In the flash of an eye, Obama seems to have given lodgings to Dr. Jekyll and Mr. Hyde at the White House. Dr. Jekyll ends the torture of terrorists; Mr. Hyde pronounces the death sentence on the unborn children of the poor in developing countries. Dr. Jekyll talks of “responsibly leaving Iraq to its people,” and forging the peace in Afghanistan; Mr. Hyde declares all-out war against the unborn.

This can’t possibly remake America into a truer, kinder, gentler and less dangerous nation, a friend to every man, woman and child, One can only hope and pray it does not qualify America for genocide. For under the Convention on the Prevention and Punishment of the Crime of Genocide, adopted on Dec. 9, 1948, one day before the Universal Declaration of Human Rights, the killing of members of any national, ethnical, racial or religious group, and the imposition of measures intended to prevent births within any such group are classified as genocide.

Thursday, January 29, 2009

Sins of the Earth


I wish to apologize to my readers for my long absence from this blog. I needed to take a little time to work on a novel that had been writing itself inside my head for sometime now. I have finally finished the writing, and arrangements are being made for its earliest publication here and abroad. The novel is called Sins of the Earth; socio-political, Catholic. A synopsis here follows.

This done, I should be able to resume my periodic commentaries on the burning issues of the day. God bless.

A novel by Francisco Tatad
(A synopsis)

The future has arrived. A neat line is drawn between the apostate countries and those that have kept the faith. China has become a world power, and America, although diminished, leads the Club of Twenty-One. The apostate population has aged and shrunk, replaced by machines here and there, but abortion and euthanasia have become the law and custom all over the apostate world.

In the Republic of Admana Arch, the Empressident rules without a constitution and a parliament. She speaks to the public through state media, and has blocked all other information networks, including the Internet. She is the toast of the Club of Twenty-One.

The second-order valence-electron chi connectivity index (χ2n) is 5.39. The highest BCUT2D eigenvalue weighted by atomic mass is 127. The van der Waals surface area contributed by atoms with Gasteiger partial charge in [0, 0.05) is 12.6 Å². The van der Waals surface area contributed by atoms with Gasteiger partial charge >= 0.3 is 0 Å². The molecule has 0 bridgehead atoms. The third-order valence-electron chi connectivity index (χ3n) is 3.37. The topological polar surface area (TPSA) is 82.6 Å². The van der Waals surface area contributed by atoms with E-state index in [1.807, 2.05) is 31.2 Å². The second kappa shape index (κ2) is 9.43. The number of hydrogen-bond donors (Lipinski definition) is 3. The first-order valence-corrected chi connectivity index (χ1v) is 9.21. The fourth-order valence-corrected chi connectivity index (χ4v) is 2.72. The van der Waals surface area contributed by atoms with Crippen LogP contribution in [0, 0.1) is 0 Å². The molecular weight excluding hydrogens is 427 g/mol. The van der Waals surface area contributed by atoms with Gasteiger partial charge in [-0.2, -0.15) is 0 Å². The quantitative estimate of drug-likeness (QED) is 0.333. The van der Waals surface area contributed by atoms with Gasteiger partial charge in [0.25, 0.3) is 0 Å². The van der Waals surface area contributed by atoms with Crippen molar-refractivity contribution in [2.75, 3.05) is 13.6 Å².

In thirty years, she has rid the country of unwanted children and seniors, closed the sexual divide between men and women, put men and machines on equal status on the shop-floor. She has outlawed marriage among the poor, except those of the same sex, and heterosexuals who are completely sterile or past childbearing.

Unauthorized pregnancies are automatically aborted, and everyone is put to sleep at seventy-five, with some notable exceptions. To ensure controlled growth of the population, a number of pre-selected eighteen year-old virgins are annually sent to fertility camps to mate in darkness for the purpose of producing state children. They are quickly segregated and sterilized thereafter. If the mating is fruitful, the woman reports back to camp during her pregnancy until she gives birth. Upon birth, the child is taken to a special camp to be raised by the state. The state child is sterilized upon reaching puberty, unless preselected for mating duties later.

In this post-New Age world, where the culture of death appears to have won, Filipino Catholic writer Francisco Tatad sets SINS OF THE EARTH, his maiden international socio-political novel on the fight between good and evil. In Admana’s capital city of Esperanza, a group of young illegals lives a hidden existence under a doctor-priest named Fr. Eleazar Pascal. They call themselves Brothers and practice a new form of non-violence.

They attack state targets without inflcting violence, just to show they could have killed or maimed, but chose not to, out of a higher principle. They are led by the young Amargo Raz and Jasper Tzu and three other young chiefs from the five different sections of the city. Raz begins his story as a state infant abandoned by a half-crazed state driver on a beach and grows up in the care of the priest. They are eventually joined by the leader of an armed band,Tonio, whom they help dodge state troops in hot pursuit.